An (Apparently) Intelligent Diet

by Ashley Solomon

First, full disclosure: While I did have a stint (a several-year stint, but a stint nonetheless) of forgoing meat, I am no  longer a vegetarian. For several reasons, not the least of which is laziness, I chose to resume eating meat when I succumbed to the power of a chicken wing during college. My personal history aside, I stumbled across some interesting research that might just make me reconsider the fish, fowl, and farm animals (needed another “f”, sorry) that I consume.

According to researchers at the University of Southampton in the UK (Gale, Sandon, Katz, 2006), vegetarianism is linked to a high IQ. So, what those pesky vegetarians have been claiming all along – that they are sooo smart – might really be the case. But what comes first, the chicken or the tofu?

It would seem that smarter people tend to choose a vegetarian lifestyle (rather than vegetarianism actually making us smarter, though some evidence is building for that as well). Why? The researchers conducted this study over a period of 20 years, measuring the IQ scores of over 8,000 people at various points in childhood. They found that the average IQ score of meat-eaters at age 10 to be 100.9, while vegetarians boasted IQ scores of 109.1. For those interested in such things, this difference is considered large and statistically significant. Also of note, there was no difference between the IQ scores of those who claimed to be more strict vegetarians from those who reported eating chicken and fish. (Hooray for my chicken wings!)

According to Satoshi Kanazawa, an evolutionary psychologist at the London School of Economics, it makes sense that smarter people would be vegetarian, based on his HypothesisHe suggests that vegetarianism is a “novel value” and a luxury that did not exist in the days of food scarcity of our ancestors. Kanazawa points out that vegetarians would not have survived in those times and thus would not have become our ancestors. Hence, vegetarianism is a product of our current abundance. And who has the most abundance? Intelligent people.

The Southampton data seem to support this notion, particularly by the fact that male vegetarians tend to have higher IQs than female vegetarians. Kanazawa notes that in prehistoric days, men were the hunters and women were the gatherers. To completely eliminate meat from the male diet, according to Kanazawa, is even more unnatural and novel than from the female diet (women are 60% more likely to be vegetarians, by the way), and thus men would have to be even smarter to do so. Interesting thought.

So while we’re on the “a vegetarian lifestyle is a smart choice” kick, I thought I’d also present you with some other research that supports a vegetarian lifestyle. This is not to suggest that this choice is for everyone (it’s not for me at this moment, though I do consider it often), but to offer some, hopefully, helpful information on going meat-free.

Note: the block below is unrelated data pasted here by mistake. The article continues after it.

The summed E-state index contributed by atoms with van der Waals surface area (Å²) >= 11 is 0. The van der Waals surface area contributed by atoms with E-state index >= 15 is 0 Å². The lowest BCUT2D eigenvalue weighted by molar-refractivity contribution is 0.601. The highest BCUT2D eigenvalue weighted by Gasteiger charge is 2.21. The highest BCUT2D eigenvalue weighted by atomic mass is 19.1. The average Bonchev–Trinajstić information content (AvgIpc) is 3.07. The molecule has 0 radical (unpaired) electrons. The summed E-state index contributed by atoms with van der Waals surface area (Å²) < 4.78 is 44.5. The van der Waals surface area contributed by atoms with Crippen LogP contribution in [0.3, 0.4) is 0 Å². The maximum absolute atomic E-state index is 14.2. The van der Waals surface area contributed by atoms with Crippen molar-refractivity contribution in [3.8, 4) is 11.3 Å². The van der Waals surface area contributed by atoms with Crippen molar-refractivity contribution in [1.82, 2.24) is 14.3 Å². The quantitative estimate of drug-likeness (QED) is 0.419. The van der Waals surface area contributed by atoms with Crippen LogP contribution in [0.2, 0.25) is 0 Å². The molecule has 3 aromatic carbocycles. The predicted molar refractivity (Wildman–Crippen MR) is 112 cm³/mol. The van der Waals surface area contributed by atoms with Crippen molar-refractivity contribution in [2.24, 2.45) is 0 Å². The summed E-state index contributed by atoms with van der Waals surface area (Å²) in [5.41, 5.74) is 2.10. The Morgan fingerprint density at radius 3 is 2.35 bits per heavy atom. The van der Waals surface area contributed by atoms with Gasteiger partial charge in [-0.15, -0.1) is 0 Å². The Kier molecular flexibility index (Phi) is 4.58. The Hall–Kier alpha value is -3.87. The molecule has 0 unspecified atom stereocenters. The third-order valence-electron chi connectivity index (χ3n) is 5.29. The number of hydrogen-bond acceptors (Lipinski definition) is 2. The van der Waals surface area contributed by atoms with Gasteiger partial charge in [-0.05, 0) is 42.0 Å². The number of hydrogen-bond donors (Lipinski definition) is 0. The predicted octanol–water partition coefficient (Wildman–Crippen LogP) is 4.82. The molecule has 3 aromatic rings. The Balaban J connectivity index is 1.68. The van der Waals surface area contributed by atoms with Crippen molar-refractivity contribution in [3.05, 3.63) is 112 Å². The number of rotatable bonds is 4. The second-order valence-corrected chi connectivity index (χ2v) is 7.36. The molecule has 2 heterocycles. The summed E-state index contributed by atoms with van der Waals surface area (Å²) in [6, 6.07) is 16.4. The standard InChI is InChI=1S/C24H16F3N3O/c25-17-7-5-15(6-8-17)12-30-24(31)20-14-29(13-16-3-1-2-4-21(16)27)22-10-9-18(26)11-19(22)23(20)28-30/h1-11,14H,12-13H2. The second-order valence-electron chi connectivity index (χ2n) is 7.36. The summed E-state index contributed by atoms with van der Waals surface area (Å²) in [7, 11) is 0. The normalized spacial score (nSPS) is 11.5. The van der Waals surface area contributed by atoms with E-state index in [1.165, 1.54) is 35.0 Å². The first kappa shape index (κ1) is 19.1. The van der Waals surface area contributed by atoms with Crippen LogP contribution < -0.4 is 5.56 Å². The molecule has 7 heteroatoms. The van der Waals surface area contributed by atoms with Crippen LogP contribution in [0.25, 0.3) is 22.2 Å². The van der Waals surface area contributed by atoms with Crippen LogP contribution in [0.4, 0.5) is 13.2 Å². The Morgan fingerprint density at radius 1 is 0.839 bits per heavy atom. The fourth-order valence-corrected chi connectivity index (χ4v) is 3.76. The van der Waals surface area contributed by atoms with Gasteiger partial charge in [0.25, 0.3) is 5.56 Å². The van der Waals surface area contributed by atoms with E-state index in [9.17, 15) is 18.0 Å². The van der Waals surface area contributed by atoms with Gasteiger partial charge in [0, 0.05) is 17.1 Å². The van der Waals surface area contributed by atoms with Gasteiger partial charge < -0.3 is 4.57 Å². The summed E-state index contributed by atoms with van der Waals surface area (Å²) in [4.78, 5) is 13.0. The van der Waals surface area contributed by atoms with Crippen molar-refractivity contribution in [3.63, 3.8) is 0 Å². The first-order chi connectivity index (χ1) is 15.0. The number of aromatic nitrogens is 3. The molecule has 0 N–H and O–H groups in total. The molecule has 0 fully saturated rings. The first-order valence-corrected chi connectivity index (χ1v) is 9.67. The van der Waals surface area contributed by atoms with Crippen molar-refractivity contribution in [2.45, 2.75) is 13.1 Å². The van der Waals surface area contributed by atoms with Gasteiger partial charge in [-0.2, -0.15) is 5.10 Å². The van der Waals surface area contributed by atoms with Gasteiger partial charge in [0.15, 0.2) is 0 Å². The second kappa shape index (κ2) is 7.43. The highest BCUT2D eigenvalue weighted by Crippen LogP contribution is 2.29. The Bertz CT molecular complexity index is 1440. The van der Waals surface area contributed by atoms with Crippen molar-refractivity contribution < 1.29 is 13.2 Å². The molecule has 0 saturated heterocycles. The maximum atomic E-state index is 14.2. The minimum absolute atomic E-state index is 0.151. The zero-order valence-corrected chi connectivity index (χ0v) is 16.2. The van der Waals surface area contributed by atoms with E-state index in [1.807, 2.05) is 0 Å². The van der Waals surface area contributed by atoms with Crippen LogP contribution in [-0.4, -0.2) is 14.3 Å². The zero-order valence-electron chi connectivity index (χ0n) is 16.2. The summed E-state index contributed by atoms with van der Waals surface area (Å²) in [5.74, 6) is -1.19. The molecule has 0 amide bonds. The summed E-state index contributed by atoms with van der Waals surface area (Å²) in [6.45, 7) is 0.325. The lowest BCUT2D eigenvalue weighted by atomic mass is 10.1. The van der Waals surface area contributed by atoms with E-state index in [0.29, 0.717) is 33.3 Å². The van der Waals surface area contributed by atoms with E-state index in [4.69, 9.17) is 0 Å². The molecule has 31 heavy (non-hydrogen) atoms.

Benefits of Going Veggie

Nutrition/Health: Vegetarians tend to have lower intakes of saturated fat, cholesterol, and animal protein (the bad stuff, when not controlled). They then have, on average, high intakes of dietary fiber, folic acid, vitamin C and E, and magnesium (the good stuff, usually). This translates to less risk of heart disease (risk for the average male drops from 50% to 15% by cutting out meat) and less incidence of cancer (women who eat meat daily are four times as likely to develop breast cancer as those who don’t). Ultimately, this translates to a longer life. And it’s not just me saying it. Loma Linda University reports that vegetarians live, on average, seven years longer than meat-eaters, while vegans live 15 years longer.

Economic: Going meat-free means more money in the bank for both you and our country, according to the Vegetarian Times. Forgoing meat, chicken, and fish and replacing these items with animal-friendly foods cuts food costs by $4000 annually per household. That’s a lot of tofu… On a bigger scale, some estimate that the U.S. spend $60 to $120 billion annually treating illnesses (e.g. heart disease and food poisoning) that are related to a diet heavy in animal products.

Moral/Spiritual: First, some research indicates that a diet low in animal-products contributes to men being less aggressive and domineering. So, pack on the veggies if you want people to like you. Further, many see vegetarianism as the socially responsible choice – it takes much less land and energy to produce non-meat products, and it reduces waste and air pollution significantly. On a spiritual level, Buddhists claim that eating meat makes us part of the killing process and thereby leads us further from enlightenment. Not in your belief system? Then refer back to the four grand you’ll save on soy beans…

There are many, many more benefits of a vegetarian lifestyle, with this just being a small sampling. You’ll have to decide is right for you. However, your choice may just tell us a little something about your IQ…


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One Comment to “An (Apparently) Intelligent Diet”

  1. Sorry I just can’t buy into the whole vegetarian lifestyle. And the whole vegan thing is just way too out there! Maybe that is why I am not very smart!

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